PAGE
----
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As he kicks off NWCDC, Dr. Drew Pinsky will address the unique issues of addiction treatment in workers’ comp, and about returning people to flourishing lives.
The National Alliance of Medicare Set-Aside Professionals is calling for limits on the duration and doses of opioids.
According to a WCRI study, North Carolina stands to reap huge savings by adopting a Texas-style workers’ comp drug formulary.
A majority of patients still believe that opioids are the most effective remedy for pain, and expect treating physicians to prescribe them.
The Food and Drug Administration’s new label requirements for opioids stress the risk of abuse, addiction, overdose, and death.
Bills in the state’s House and Senate would free payers from any obligation to reimburse for medical marijuana.
Detox programs can help reduce long-term workers’ comp costs, but they are few and far between.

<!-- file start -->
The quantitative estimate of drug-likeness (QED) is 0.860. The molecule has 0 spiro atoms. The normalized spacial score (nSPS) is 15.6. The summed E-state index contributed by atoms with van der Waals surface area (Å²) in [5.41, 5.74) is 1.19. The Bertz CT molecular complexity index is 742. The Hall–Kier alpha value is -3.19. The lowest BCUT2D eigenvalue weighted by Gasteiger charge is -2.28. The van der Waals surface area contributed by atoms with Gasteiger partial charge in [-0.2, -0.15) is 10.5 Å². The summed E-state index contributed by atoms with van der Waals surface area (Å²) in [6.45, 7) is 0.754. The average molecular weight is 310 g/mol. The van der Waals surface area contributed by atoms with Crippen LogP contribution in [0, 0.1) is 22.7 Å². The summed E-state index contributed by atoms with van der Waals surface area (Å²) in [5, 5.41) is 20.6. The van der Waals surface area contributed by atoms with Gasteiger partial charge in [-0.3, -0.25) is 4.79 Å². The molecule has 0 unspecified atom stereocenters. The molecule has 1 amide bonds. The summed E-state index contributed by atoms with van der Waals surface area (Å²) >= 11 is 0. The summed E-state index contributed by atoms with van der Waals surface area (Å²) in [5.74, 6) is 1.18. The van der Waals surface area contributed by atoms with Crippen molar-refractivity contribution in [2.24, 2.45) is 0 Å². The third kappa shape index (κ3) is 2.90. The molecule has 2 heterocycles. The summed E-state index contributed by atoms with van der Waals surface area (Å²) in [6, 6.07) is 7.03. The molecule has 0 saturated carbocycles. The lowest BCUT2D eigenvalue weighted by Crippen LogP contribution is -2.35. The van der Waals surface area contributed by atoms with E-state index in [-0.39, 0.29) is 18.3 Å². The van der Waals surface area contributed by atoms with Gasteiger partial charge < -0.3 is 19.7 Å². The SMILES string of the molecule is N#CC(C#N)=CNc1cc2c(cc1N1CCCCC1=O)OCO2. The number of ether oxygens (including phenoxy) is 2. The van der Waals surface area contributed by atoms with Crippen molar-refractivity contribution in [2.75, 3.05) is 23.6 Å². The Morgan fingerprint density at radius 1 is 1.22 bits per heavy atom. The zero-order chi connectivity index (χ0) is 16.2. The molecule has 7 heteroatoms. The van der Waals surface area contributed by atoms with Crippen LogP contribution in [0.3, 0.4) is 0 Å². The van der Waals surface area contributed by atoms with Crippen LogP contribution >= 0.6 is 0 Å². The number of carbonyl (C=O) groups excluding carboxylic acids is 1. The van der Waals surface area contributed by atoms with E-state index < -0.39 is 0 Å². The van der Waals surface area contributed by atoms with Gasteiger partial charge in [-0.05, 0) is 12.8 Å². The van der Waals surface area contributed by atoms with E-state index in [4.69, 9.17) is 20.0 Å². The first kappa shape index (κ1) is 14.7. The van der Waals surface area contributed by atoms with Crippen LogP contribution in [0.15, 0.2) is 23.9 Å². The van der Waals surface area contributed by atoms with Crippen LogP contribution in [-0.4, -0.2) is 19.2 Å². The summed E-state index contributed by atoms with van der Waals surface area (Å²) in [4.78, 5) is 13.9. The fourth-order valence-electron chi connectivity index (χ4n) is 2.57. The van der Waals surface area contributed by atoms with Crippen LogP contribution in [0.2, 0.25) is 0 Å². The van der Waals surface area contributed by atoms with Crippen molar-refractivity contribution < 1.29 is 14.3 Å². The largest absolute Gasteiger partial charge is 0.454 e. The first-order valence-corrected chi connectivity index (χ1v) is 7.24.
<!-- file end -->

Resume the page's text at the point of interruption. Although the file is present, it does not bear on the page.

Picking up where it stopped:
Workers’ compensation payers are increasingly concerned about the risks associated with drugs prescribed in conjunction with opioid pain medication.
A St. Louis court will hear arguments from pharmacies alleging that Express Scripts and its partners are plotting to drive them out of business.
There has been a sharp rise in the number of states either implementing or considering drug formularies for workers’ comp.
Time is almost up for submitting speaker proposals for the 2016 National Workers’ Compensation and Disability Conference & Expo.
Nurses with soft skills can significantly improve outcomes on complex claims.
One expert in workers’ comp law recounts some of the most interesting cases of the year.
We highlighted these sessions for today’s NWCDC attendees.
A progressive goal attainment program can help injured workers overcome psychosocial risk factors.
Models analyze variables at intake and afterward to identify claims that may become adverse.
Boeing is innovating to improve both its workers’ comp outcomes and the quality of health care delivered to its workers.
Quality assurance programs prevent talented claims adjusters and supervisors from jumping ship.
Technology is helping to transform medical services, but employers and providers need to focus more on socioeconomic factors.